ESL’s VP on merger with FACEIT: "We're not trying to go for a monopoly"

ESL’s Vice President Michal Blicharz, speaking to, commented on the merger of his company with FACEIT in a $1.5 billion deal. The head assured that the community should not be afraid of a monopoly on the professional CS:GO scene.

In Counter-Strike we have a publisher that historically has suggested that they don't want a monopoly. We're not trying to go for a monopoly, the immediate plan for the ESL Pro Tour isn't going to change at all regarding the number of tournaments or the days in the calendar. ESL Pro League is not suddenly going to double in length. Our immediate plan is to open up much more and to improve what we have as much as possible. If we're being honest with each other there are areas in which we're behind relative to our competitors in the space. For instance, BLAST has done highly polished and entertaining broadcasts. We need to catch up.

During the interview, Blicharz partially repeated the statements from the previously unveiled plans of ESL FACEIT Group to develop platforms for young players and support the North American region.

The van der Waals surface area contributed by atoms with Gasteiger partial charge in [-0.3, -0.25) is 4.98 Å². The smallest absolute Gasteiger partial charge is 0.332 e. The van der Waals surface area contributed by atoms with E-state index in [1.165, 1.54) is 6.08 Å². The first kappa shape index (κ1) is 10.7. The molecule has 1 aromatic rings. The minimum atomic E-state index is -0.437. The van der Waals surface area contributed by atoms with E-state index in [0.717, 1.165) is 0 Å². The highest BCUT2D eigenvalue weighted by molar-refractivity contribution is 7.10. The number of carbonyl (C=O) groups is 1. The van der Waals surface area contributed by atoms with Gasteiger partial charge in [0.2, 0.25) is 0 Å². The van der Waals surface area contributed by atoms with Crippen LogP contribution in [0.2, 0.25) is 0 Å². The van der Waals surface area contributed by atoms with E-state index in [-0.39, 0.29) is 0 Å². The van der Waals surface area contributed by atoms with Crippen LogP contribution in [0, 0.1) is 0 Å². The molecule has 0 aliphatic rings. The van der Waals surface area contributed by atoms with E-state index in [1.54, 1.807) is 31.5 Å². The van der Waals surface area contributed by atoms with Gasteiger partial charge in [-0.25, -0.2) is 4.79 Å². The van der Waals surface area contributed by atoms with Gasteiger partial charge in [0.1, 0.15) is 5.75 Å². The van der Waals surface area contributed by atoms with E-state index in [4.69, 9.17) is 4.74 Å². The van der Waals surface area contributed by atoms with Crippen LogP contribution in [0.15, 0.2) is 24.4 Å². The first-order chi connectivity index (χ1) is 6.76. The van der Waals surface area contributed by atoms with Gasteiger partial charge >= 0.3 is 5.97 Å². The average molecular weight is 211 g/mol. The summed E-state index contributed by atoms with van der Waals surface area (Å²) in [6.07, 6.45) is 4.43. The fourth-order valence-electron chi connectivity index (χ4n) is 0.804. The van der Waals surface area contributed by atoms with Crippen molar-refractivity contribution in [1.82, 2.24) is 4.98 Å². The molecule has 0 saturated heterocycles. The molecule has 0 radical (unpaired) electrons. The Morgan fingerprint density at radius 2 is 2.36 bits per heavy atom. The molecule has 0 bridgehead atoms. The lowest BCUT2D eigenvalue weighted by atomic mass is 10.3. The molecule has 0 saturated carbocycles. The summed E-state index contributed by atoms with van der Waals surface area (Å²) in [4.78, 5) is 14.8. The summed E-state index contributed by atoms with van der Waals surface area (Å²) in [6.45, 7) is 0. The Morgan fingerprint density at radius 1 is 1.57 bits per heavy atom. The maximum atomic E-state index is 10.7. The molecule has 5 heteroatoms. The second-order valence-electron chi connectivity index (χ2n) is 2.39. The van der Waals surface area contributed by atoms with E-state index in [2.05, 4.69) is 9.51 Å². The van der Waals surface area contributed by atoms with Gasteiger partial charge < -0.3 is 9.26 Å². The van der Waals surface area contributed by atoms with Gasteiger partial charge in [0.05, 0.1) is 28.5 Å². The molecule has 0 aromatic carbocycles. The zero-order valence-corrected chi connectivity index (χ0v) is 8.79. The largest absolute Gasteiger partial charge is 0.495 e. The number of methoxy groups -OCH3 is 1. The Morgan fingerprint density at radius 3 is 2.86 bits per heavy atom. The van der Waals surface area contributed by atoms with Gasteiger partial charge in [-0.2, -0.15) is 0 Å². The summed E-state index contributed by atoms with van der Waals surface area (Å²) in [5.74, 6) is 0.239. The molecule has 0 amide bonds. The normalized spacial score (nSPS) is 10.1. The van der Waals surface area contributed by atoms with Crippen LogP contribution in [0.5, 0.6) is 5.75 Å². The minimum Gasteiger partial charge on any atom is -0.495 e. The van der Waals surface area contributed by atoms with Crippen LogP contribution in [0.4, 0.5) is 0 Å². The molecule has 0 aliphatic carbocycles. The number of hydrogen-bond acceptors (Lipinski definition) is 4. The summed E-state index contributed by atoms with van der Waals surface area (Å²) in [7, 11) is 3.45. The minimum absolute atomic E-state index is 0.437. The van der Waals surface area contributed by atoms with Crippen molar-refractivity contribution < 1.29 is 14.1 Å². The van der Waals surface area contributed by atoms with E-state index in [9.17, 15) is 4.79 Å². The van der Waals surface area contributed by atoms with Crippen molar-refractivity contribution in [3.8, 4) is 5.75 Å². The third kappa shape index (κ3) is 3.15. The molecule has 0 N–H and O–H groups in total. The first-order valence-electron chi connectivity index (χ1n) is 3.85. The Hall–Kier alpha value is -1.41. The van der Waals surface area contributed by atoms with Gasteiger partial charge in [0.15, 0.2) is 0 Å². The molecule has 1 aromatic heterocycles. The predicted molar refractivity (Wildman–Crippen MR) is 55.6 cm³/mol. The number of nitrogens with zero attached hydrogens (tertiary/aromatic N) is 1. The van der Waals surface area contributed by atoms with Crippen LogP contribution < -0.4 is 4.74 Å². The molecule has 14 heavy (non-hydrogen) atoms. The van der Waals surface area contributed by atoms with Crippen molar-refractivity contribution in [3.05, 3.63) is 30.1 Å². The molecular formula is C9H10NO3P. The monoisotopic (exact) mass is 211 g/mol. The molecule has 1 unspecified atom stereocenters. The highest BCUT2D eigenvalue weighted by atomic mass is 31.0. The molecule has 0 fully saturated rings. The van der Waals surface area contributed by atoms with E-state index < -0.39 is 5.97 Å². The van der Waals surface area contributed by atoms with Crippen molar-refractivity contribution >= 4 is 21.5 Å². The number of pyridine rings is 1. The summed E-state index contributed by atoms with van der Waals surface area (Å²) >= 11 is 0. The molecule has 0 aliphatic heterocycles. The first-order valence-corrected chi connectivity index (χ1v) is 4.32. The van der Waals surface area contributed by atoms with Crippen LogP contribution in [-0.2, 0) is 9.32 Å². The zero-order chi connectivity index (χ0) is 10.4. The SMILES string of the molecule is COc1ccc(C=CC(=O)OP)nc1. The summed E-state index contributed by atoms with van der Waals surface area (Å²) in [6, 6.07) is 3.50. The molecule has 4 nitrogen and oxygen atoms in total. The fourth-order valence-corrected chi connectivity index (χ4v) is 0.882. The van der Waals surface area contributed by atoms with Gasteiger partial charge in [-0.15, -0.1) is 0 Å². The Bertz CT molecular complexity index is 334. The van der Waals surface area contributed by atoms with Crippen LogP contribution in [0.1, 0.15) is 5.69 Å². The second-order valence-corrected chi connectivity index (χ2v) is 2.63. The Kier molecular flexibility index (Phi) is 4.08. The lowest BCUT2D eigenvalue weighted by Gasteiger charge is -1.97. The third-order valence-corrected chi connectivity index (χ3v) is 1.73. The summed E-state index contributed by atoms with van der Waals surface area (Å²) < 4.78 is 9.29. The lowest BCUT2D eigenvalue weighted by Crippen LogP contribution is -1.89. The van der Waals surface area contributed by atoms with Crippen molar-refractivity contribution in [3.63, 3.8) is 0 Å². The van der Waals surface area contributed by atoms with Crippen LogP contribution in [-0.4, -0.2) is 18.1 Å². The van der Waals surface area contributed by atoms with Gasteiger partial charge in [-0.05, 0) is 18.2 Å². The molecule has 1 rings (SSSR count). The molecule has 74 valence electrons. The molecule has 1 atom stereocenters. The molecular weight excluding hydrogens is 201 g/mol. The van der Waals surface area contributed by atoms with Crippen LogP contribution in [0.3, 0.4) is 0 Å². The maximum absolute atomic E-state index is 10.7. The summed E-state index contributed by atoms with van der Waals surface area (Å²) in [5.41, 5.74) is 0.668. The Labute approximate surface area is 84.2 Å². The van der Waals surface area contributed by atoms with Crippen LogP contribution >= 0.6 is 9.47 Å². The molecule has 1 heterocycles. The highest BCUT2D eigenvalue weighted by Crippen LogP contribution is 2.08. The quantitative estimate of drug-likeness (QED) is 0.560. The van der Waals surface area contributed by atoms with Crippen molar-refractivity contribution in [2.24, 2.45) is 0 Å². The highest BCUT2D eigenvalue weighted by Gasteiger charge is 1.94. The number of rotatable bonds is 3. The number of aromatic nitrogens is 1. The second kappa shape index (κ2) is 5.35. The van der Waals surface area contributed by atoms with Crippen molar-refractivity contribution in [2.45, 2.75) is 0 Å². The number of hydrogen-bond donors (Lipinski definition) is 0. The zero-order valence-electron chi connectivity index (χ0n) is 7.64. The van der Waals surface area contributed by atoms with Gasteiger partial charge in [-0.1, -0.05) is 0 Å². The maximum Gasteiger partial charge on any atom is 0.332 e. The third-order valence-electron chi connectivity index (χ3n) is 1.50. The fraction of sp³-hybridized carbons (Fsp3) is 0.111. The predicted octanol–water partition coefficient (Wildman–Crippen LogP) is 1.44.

Without new players developing we will not have Counter-Strike five to 10 years from now. If you want to build an ecosystem with the biggest longevity, that's where you begin. So for us, the investment is in connecting all of the platforms and the products so that if your 15 or 16-year-old cousin starts a FACEIT account, he or she will clearly know what the path to becoming the next s1mple and m0NESY is.

We also know how important North America is in all of this, so we're paying extra attention there because we know how the ‘Europe vs. North America’ narrative has driven Counter-Strike from the times of the first NIP, SK, Complexity, etc. All of those rivalries have been very good for Counter-Strike and we want to make sure that the two historically strong continents remain strong and that the rest catch up.

The new owner of ESL and FACEIT is a company owned by Saudi Arabia, the country that is often mentioned in reports of human rights violations. Blicharz also commented on the complaints of part of the community regarding the moral side of the deal.

Obviously some backlash was expected, but ultimately what we expect is to be judged by what we do and what our products look like. There are many questions about whether we'll stop doing this or that, but the values of the company remain the same, the code of conduct remains the same, the reason we do things, the people running things, the way we think, it all remains the same. It's very much going to be the same ESL and FACEIT, and if it's not, then we should absolutely be judged for that.

Geopolitics is not my thing, but as I understand it, Saudi Arabia wants to shift its economy from oil to something else. We haven't suddenly become a promotion vehicle, this is just a shifting of their economy from natural resources to technology, so it's primarily a business investment from a group that wants to be a valuable part of gaming and esports.

The information about the sale of ESL and FACEIT, which became the most expensive deal in the history of esports, was disclosed on January 24.